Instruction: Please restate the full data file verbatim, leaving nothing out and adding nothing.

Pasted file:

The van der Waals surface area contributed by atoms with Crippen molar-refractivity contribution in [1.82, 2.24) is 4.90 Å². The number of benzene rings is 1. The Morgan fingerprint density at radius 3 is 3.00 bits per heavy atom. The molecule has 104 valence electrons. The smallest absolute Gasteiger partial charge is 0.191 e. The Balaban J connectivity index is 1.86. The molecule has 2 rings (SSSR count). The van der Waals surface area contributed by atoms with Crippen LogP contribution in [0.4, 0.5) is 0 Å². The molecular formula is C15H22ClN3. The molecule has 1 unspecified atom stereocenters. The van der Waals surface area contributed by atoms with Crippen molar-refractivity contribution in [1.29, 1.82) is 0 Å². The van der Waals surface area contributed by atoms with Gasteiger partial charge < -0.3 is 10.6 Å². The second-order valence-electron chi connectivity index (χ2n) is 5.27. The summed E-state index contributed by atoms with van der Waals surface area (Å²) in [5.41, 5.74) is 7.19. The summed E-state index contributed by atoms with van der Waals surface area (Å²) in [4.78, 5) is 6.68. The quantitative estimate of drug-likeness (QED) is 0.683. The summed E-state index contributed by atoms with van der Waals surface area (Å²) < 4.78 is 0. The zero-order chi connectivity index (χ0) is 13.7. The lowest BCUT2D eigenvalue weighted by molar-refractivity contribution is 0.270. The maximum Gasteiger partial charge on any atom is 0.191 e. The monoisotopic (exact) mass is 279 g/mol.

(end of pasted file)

The van der Waals surface area contributed by atoms with Crippen molar-refractivity contribution in [1.82, 2.24) is 4.90 Å². The number of benzene rings is 1. The Morgan fingerprint density at radius 3 is 3.00 bits per heavy atom. The molecule has 104 valence electrons. The smallest absolute Gasteiger partial charge is 0.191 e. The Balaban J connectivity index is 1.86. The molecule has 2 rings (SSSR count). The van der Waals surface area contributed by atoms with Crippen LogP contribution in [0.4, 0.5) is 0 Å². The molecular formula is C15H22ClN3. The molecule has 1 unspecified atom stereocenters. The van der Waals surface area contributed by atoms with Crippen molar-refractivity contribution in [1.29, 1.82) is 0 Å². The van der Waals surface area contributed by atoms with Gasteiger partial charge < -0.3 is 10.6 Å². The second-order valence-electron chi connectivity index (χ2n) is 5.27. The summed E-state index contributed by atoms with van der Waals surface area (Å²) in [5.41, 5.74) is 7.19. The summed E-state index contributed by atoms with van der Waals surface area (Å²) in [4.78, 5) is 6.68. The quantitative estimate of drug-likeness (QED) is 0.683. The summed E-state index contributed by atoms with van der Waals surface area (Å²) < 4.78 is 0. The zero-order chi connectivity index (χ0) is 13.7. The lowest BCUT2D eigenvalue weighted by molar-refractivity contribution is 0.270. The maximum Gasteiger partial charge on any atom is 0.191 e. The monoisotopic (exact) mass is 279 g/mol.